Calls to boycott French goods are growing in the Arab world and beyond, after President Emmanuel Macron criticised Islamists and vowed not to "give up cartoons" depicting the Prophet Mohammed.
Macron's comments, on Wednesday, came in response to the beheading of a teacher, Samuel Paty, outside his school in a suburb outside Paris earlier this month, after he had shown cartoons of the Prophet Mohammed during a class he was leading on free speech, reports Hindustan Times.
The teacher became the target of an online hate campaign over his choice of lesson material -- the same images that unleashed a bloody assault by Islamist gunmen on the offices of satirical magazine Charlie Hebdo, the original publisher, in January 2015.
Caricatures of Mohammed are forbidden by Islam.
On Friday, Organisation of Islamic Cooperation (OIC) condemned continued attacks and incitement against Muslim sentiment and insults of Prophet Muhammad.
A statement by the group criticized the "discourse from certain French politicians, which it deems to be harmful to the Muslim-French relations, hate-mongering and only serving partisan political interests."
It said it "will always condemn practices of blasphemy and of insulting Prophets of Islam, Christianity and Judaism" as it condemned any crime committed in the name of religion;
On Saturday, Jordan's foreign ministry said it condemned the "continued publication of caricatures of the Prophet Mohammed under the pretext of freedom of expression" and any "discriminatory and misleading attempts that seek to link Islam with terrorism."
It did not directly criticise Macron, although the French president had on Wednesday also contended that Paty was "killed because Islamists want our future".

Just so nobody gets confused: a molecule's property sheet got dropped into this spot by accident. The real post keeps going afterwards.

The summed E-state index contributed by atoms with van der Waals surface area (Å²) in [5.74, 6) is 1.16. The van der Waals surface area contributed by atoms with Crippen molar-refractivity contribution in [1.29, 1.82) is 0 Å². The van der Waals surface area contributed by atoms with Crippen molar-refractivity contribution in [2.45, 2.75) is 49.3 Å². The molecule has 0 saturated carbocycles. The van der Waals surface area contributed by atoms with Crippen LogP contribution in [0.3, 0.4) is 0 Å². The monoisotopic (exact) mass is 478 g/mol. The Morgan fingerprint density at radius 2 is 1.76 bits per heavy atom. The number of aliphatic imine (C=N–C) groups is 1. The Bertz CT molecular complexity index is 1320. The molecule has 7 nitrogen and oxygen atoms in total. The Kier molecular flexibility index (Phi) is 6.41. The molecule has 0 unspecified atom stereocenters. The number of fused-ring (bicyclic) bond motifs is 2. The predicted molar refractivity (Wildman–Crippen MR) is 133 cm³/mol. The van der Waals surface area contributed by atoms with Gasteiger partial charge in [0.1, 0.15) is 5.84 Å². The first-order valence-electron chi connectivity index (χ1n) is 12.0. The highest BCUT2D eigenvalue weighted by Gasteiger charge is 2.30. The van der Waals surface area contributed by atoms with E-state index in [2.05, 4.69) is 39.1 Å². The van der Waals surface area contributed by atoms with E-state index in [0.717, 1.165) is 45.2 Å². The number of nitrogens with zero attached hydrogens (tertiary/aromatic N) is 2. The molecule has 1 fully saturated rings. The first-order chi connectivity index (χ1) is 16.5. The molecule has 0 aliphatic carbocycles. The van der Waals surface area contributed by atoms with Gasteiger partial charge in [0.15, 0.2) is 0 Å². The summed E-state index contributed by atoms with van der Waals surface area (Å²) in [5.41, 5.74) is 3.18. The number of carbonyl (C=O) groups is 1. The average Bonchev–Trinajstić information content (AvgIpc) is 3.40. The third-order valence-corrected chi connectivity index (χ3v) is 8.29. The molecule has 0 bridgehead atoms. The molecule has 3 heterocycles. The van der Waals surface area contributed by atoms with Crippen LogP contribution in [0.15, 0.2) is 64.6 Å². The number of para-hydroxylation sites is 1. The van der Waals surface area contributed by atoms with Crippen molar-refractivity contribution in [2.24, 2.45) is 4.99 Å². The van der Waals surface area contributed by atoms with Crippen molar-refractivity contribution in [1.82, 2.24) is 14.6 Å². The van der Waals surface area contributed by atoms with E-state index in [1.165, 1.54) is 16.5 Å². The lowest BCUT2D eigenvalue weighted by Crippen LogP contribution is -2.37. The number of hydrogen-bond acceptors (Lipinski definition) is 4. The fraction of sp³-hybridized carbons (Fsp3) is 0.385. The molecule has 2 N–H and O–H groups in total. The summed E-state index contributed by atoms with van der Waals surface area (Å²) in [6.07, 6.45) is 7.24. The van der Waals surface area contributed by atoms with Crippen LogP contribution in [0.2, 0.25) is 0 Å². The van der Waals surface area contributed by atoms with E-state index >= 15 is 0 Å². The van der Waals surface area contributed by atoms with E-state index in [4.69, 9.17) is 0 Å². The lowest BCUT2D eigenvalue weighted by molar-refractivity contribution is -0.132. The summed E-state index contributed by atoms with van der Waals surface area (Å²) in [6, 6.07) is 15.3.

But Jordan's opposition Islamic Action Front party called on the French president to apologise for his comments and urged citizens in the kingdom to boycott French goods.
Such boycotts are already underway in Kuwait and Qatar.
Dozens of Kuwaiti stores are boycotting French products, with images on social media showing workers removing French Kiri and Babybel processed cheese from shelves.
In Doha, an AFP correspondent saw workers stripping shelves of French-made St. Dalfour jams and Saf-Instant yeast in a branch of the Al Meera supermarket chain on Saturday.
Al Meera competes with French supermarket chains Monoprix and Carrefour for market share in the lucrative Qatari grocery sector.
Al Meera and another grocery operator, Souq Al Baladi, released statements late Friday saying they would pull French products from stores until further notice.
Turkey President Recep Tayyip Erdogan and a major ally of Qatar -- on Saturday slammed Macron over his policies toward Muslims, saying that the French president needed "mental checks."
"What can one say about a head of state who treats millions of members from different faith groups this way: first of all, have mental checks," Erdogan said in a televised address.
Before Macron's comments on Wednesday, he had already sparked a backlash in early October when he said "Islam is a religion that is in crisis all over the world".
In Bangladesh also, a sense of unity is growing along with the rest of the Muslim community. Although no official statement has come from the government or any concerned authority, people are sharing their outrage having similar sentiments.
A Facebook user named Md Zahirul Islam wrote that "The bleeding of the heart does not seem to be stopping. A cartoon of the Prophet Muhammad (peace be upon him) has been publicly painted in two multi-storied buildings in the French capital, and the country's administration has ensured his protection under extensive police guard."
Meanwhile, a demonstration has been called today at 4 pm at the Raju Vashkorjo area of the University of Dhaka under the banner of "General Students" to condemn the recent activities and to urge everyone to boycott France.
Apart from that, a great number of people are using #BoycottFrance #BoycottFranceproducts #wehateFrancegovernemnt to demonstrate collective solidarity.